Founded in 1958, Rotosound has become one of the foremost string makers in the world. Noted for their bass guitar strings, Rotosound also produces numerous acoustic sets. Here, we tour the Kent facility and talk to CEO Jason How about their acoustic range.
When we come to restringing our beloved acoustics, we have two options: coated strings or uncoated strings. Elixir or Martin. D’Addario or Ernie Ball. We’ll find our favourite set, and no doubt stick to that sound. It was with some surprise that we were invited to the Rotosound HQ in Kent to tour their facility – “they’re bass strings” we hear you shout. Much like we, as acoustic players, will head straight to one of the aforementioned market leaders in the acoustic string market, bass players will head straight to Rotosound – and have done for the last 57 years. In rock music, Rotosound helped shape a sound with humongous names on their roster (The Who, Jimi Hendrix, Guns N’ Roses). However, their acoustic output was never quite what its bass – and electric guitar – output was. How many of you have tried their acoustic strings? I’ll wager a few of you have, of course, but it’s time we all gave them a go.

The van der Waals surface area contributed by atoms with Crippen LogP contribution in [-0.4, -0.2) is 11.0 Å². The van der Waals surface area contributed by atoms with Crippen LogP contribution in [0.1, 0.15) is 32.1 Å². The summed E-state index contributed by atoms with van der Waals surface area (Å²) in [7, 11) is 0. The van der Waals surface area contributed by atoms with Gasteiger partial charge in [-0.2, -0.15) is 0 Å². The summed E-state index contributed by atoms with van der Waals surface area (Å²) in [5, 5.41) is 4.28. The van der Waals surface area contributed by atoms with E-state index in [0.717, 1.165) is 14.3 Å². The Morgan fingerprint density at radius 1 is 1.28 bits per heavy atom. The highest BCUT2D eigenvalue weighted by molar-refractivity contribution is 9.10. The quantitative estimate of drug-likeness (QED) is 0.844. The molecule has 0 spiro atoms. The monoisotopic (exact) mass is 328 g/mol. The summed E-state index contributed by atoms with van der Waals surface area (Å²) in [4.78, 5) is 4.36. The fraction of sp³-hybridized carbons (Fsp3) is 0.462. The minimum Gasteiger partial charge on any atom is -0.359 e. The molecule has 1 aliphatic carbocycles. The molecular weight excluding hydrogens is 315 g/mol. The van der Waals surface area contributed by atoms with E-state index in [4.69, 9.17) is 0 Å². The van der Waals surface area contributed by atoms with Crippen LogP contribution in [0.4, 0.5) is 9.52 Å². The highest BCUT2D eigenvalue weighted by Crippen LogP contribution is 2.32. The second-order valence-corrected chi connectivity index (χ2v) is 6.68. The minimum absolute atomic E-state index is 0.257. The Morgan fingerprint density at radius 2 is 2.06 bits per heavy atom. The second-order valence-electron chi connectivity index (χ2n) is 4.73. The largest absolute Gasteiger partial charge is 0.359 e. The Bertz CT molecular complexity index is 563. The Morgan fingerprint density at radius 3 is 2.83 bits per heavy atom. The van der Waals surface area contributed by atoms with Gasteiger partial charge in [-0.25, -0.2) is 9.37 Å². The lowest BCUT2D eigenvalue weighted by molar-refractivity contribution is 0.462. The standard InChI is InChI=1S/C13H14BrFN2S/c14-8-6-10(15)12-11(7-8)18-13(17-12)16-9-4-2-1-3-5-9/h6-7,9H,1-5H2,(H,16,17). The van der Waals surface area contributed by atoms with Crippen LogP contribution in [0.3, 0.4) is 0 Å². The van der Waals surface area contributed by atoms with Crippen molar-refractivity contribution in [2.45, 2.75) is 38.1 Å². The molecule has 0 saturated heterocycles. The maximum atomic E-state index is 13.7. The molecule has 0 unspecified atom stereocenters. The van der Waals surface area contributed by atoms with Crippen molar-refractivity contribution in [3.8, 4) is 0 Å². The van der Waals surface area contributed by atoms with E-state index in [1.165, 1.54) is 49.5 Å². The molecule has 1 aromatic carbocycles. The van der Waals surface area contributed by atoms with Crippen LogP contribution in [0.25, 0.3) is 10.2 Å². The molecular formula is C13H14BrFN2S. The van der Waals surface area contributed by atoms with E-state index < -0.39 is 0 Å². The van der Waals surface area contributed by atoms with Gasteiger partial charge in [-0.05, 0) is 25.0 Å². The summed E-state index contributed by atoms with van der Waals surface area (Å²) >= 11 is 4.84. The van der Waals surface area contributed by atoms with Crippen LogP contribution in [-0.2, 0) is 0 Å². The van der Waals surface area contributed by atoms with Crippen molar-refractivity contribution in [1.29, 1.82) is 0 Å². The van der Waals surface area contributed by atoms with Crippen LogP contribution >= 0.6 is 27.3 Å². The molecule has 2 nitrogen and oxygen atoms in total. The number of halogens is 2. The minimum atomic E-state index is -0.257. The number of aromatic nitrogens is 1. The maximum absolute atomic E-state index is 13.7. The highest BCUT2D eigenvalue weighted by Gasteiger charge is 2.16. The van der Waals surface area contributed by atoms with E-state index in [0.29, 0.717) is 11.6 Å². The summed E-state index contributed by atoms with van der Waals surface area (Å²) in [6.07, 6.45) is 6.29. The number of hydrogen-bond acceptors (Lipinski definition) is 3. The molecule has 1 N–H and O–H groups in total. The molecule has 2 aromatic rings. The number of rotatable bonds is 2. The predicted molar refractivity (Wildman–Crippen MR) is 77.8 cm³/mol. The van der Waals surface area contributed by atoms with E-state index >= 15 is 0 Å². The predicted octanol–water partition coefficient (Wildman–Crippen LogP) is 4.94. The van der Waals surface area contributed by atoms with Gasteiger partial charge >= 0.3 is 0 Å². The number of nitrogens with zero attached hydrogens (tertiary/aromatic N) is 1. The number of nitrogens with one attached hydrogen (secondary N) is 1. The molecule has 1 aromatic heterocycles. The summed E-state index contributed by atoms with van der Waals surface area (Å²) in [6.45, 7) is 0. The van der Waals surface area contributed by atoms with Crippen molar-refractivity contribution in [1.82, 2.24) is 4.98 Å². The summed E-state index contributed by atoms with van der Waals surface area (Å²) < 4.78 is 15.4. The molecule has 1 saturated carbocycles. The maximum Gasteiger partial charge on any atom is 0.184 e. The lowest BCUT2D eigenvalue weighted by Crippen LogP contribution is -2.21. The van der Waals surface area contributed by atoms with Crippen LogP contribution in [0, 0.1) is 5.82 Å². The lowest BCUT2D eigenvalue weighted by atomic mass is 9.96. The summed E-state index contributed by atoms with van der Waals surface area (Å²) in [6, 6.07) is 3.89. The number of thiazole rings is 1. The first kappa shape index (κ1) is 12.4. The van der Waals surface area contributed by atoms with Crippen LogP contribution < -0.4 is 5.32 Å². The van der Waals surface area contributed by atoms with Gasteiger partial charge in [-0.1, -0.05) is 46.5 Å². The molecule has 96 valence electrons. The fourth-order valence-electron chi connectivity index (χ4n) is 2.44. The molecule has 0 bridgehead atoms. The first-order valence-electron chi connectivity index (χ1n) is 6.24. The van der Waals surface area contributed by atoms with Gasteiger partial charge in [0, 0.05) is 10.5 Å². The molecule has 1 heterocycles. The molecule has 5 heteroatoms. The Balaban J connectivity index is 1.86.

You’ll find Rotosound HQ in Kent, southeast England – the place it’s been since 1958. It was founded by James How, the father of current CEO Jason How, as a small, family-owned and operated company – and, crucially, UK-based. All of Rotosound’s string output is manufactured in the UK, something that sets Jason’s company apart from the plethora of string makers one could choose from. Those core values are little changed today.